It's All Somebody's Backyard


Regarding the editor's note, "For the love of wasteland," make no mistake about it: Conservation alone is no silver-bullet solution (HCN, 5/11/09). Yes, conservation is often overlooked in favor of supply-side solutions. Yes, huge gains can be made through energy-efficiency programs. I fully agree and support energy conservation efforts -- in fact, some conservation should be made mandatory. However, we can't fantasize away energy impacts by thinking all we need to do is conserve more. If we as a nation are really concerned about curbing our use of fossil fuels -- a monumentally important direction for us to take -- we need to have a serious discussion of where renewable energy projects and their associated infrastructure could be placed.

I agree we should look for places such as abandoned mine sites and alfalfa fields first, but although it's a great goal, it's naive to think we can "find ways to develop large-scale renewable energy plants and transmission without sacrificing large tracts of pristine land." HCN recently ran an informative piece about resisting solar projects in the Mojave Desert. Of course there are important ecological values there. Now, we have Sarah Gilman telling us there is even ecological value in "wastelands," and of course she's right, too. This is my point: Nearly every single place has value and every single proposal will be in someone's backyard and will be opposed and probably litigated by someone.

As environmentalists, we need to sit down at the table and play a constructive role in deciding where the best places are to build our new renewable energy system. Opposing every alternative energy project is obstruction, not constructive discussion. When environmental interests merely veto every renewable project, it has disastrous consequences for our world: We simply fall back on the same destructive fossil fuels we currently have in place. Resist solar development? More coal gets burnt. Resist a transmission line for wind energy from Wyoming to Vegas? More oil gets burnt.


Jun 11, 2009 02:33 PM
I don't see how your article adds to Sarah's. She pointed out values; you somehow translate that to 'we can't oppose every project.' You pick on the opposition to the Mojave project without showing any understanding of the nature of that opposition. You also ignore the alternative proposals the protesters have provided. A small amount of research shows the alternatives (rooftop solar in sunny places) are better, more efficient and cost-effective. You ignore that the BLM has a mandate to sacrifice public lands to meet alternative energy policies which are creating a rush to cash in on subsidies; alternative energy would merely be a byproduct.

Yes, it's all someone's back yard. Not all back yards are created equal, though. The sunny southwest can make better use of rooftop solar than Vermont, or even Montana. No ecosystem is lost by installing rooftop solar, compared to massive and inefficient Mojave projects.

It would be a shame if people got too excited by uncritical, unexamined enthusiasm for something that sounds good, combined with false dichotomies (turn down this project and you'll burn more coal, not to mention kill kittens) and created a bunch of unnecessary, inefficient, landscape-destroying turbines when better alternatives exist.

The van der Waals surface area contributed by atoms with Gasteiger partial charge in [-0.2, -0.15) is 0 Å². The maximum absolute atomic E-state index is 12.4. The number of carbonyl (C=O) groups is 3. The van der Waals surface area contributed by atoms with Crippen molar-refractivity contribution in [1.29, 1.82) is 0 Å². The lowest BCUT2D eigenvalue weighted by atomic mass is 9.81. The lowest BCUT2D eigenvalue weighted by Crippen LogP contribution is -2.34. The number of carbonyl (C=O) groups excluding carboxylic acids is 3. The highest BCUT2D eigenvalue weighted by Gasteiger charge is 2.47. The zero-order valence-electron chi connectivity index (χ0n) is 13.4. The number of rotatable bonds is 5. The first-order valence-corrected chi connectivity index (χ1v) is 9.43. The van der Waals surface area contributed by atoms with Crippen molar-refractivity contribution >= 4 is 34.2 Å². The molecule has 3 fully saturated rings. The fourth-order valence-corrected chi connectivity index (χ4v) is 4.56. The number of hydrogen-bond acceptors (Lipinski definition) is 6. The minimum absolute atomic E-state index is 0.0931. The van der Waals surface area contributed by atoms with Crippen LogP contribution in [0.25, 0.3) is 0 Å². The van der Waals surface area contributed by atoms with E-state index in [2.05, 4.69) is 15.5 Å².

Jun 12, 2009 03:23 PM
quack, you misrepresent my post. I never "picked on" opposition to the Mojave project: I said their concerns were legitimate. I realize not all back yards are created equal, which is why I advocate having a discussion of which back yards are most appropriate. Nowhere in my post did I talk about ignoring better alternatives. There is huge potential for rooftop solar, and we should definitely start there. In fact, exploring and discussing those alternatives, as opposed to brushing them aside with talk of "conservation is all we need," was the point of my rant.

I thought Sarah’s piece was important. And I realize the question "Why not simply use less energy?" does not necessarily mean she was contending that "conservation is all we need," but I took the liberty to counter that general argument. There’s no question: The less development, the better. While the idealist in me thinks "conservation is all we need" is a laudable goal that we should work hard to obtain, the realist knows we’ll have to talk about some renewable development/infrastructure on public lands, even with extraordinary conservation efforts. I would rather be a participant in that discussion than a bystander.

By the way, this thread continued with some great posts from other commentors:
marty weiss
marty weiss
Jul 20, 2009 09:11 PM
I just want to say it is all somebody's living room-- not backyard.
The tendency to objectify nature as "the environment" takes the world out of immediacy and out of consideration. It is our life support system, and we hope somebody lives there, retains viability and supports the biosphere directly. Forgetting our lives depend on the smallest life forms can lead to our own extinction. Monoculture is weak, diversity gives strength. Mongrels are healthier than pure-breds. Allowing poison in our life-support system makes no sense.